In the unique present-day Monoštor, you can sail through the Danube’s distributaries and canals, exploring in deep silence the mysterious remnants of the medieval city and fortress Bodrog, once the seat of the Bács-Bodrog County located in the area of today’s Bački Monoštor
This brochure introduces a resident-driven approach that can help a substantial segment of the population to address these housing needs. Based on the “smarter building” approach developed by Ko Gradi Grad (Who Builds the City), a flagship building is being prepared to prove the concept.
In the landscape of Montenegrin higher education institutions, which are not leading the way in any segment of contemporary education, the lack of transparency is an additional cause for concern, especially taking into account an increasing trend of “raising walls” around universities. Thus far, there was no research of transparency of higher education institutions in Montenegro that could offer an overview of these institutions’ attitude towards transparency based on indicators, as well as of the availability of information on their websites, as the main source of such information to the public. Hence, this study has a twofold objective: to offer an overview of the current state of affairs with regard to availability of information on university websites, and to provide the starting point for monitoring future progress.
A decade ago, the elected representatives of the people of Kosovo gathered in an extraordinary session to declare the country independent and sovereign. One of the main arguments, which was continuously repeated throughout the process of resolving Kosovo’s political status, was that the country represented a unique case in world politics. What is the story of Kosovo’s statehood, ten years after independence? Starting from this very question, D4D has compiled this report that seeks to review the statehood with the help of hindsight.
The education system in Kosovo has been subject to continuous change during the transition that emerged in the aftermath of the war in 1999. In recent years it has become increasingly evident that although it’s young population, the youngest in Europe, is indeed a great asset to the country, it simultaneously places an extremely heavy burden on both the education system and the labour market in Kosovo.
Universities often teach yesterday’s skills by inertia and their teachers are still compensated generously from the taxpayers’ purse. We live in dynamic times where great syllabi may not be relevant by the time the first graduates that come out of the assembly line. As difficult as it seems, universities should strive to imbue graduates with the skills which will serve them for 40 years of their careers.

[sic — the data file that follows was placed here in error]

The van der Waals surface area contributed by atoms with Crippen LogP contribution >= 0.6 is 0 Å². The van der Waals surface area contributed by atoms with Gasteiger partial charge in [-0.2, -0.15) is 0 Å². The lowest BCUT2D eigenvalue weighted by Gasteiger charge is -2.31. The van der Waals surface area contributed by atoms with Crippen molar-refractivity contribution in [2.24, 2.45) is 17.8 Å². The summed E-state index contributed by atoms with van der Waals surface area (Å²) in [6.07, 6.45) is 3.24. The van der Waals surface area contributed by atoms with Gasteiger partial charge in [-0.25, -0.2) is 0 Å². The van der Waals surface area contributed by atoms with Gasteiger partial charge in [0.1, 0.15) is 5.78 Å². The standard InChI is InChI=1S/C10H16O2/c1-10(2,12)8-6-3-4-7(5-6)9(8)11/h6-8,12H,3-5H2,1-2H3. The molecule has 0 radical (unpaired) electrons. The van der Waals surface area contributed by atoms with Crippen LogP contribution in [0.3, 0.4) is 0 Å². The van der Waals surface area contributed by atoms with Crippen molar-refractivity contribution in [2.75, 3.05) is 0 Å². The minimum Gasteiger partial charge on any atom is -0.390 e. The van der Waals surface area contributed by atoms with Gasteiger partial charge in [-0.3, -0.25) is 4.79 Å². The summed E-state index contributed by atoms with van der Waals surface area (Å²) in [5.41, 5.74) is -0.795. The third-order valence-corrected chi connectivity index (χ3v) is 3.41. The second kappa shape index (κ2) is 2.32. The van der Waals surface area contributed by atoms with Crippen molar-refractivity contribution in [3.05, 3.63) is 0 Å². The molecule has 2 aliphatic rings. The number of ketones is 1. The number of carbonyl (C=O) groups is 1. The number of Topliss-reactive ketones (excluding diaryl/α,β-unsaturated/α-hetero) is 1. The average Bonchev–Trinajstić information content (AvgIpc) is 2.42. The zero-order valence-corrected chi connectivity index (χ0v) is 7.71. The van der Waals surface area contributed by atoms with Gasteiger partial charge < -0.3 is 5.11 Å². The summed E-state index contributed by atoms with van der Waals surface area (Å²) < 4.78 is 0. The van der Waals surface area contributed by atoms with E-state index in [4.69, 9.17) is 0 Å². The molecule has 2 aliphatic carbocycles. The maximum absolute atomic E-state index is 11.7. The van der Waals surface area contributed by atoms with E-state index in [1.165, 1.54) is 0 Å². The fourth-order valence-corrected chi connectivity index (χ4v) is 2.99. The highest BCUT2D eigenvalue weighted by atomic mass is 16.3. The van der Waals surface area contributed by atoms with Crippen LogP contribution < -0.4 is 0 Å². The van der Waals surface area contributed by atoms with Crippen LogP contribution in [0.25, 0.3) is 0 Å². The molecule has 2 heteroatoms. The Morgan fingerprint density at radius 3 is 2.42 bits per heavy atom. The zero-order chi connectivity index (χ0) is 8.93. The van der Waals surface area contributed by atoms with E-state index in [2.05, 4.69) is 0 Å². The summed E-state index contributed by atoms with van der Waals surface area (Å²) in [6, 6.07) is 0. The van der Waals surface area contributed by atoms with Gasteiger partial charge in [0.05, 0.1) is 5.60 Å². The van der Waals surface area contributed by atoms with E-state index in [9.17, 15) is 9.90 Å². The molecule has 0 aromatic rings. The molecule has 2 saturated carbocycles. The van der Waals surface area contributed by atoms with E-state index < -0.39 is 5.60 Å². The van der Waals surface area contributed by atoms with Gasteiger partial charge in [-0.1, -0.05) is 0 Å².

The report Chapter 27 in Serbia: Money talks is the 6th annual report that tackles important developments in the area of environmental protection and climate change in detail. This Coalition 27 report covers the period between March 2018 and February 2019 and as such it follows the annual report publication of the European Commission.
The purpose of this paper is to account for how local governments and citizens perceive sustainable development in Kosovo and explore bottlenecks and opportunities they face in this regard. A combination of document analysis and information gained through public debates shows that local governments are in a favorable position to respond to and address today’s local development challenges in Kosovo. Findings indicate that local governments can play a vital role in educating, mobilizing, and responding to citizens to promote overall sustainable development in the longer term, albeit a relatively new concept in Kosovo.
This issue of Perspectives is dedicated to climate change mitigation in the Western Balkans, because of both the global need to limit global warming but also because mitigating climate change, as the articles show, goes hand in hand with development both in terms of economic growth and in terms of health, wellbeing and societal development. With this context in mind, the articles before you shed light upon some of the commonly overlooked aspects of it but also point to solutions which are good starting points for any future changes in how we think of energy, development, and public good more broadly.
The report Chapter 27 in Serbia: No-Progress Report deals with the key events in the areas of environment and climate change (Chapter 27 in the EU accession negotiations) in the Republic of Serbia in the period from November 2017 to February 2018. The report assesses those events and makes recommendations for strengthening the process of transposition and implementation of the EU legislation covered by this chapter.
The European Energy Atlas shows a clear alternative: It not only provides a compass on the different energy discussions in different Member States but also reveals how a Europeanization of the energy transition will be the more efficient and cost-effective option for all Europeans.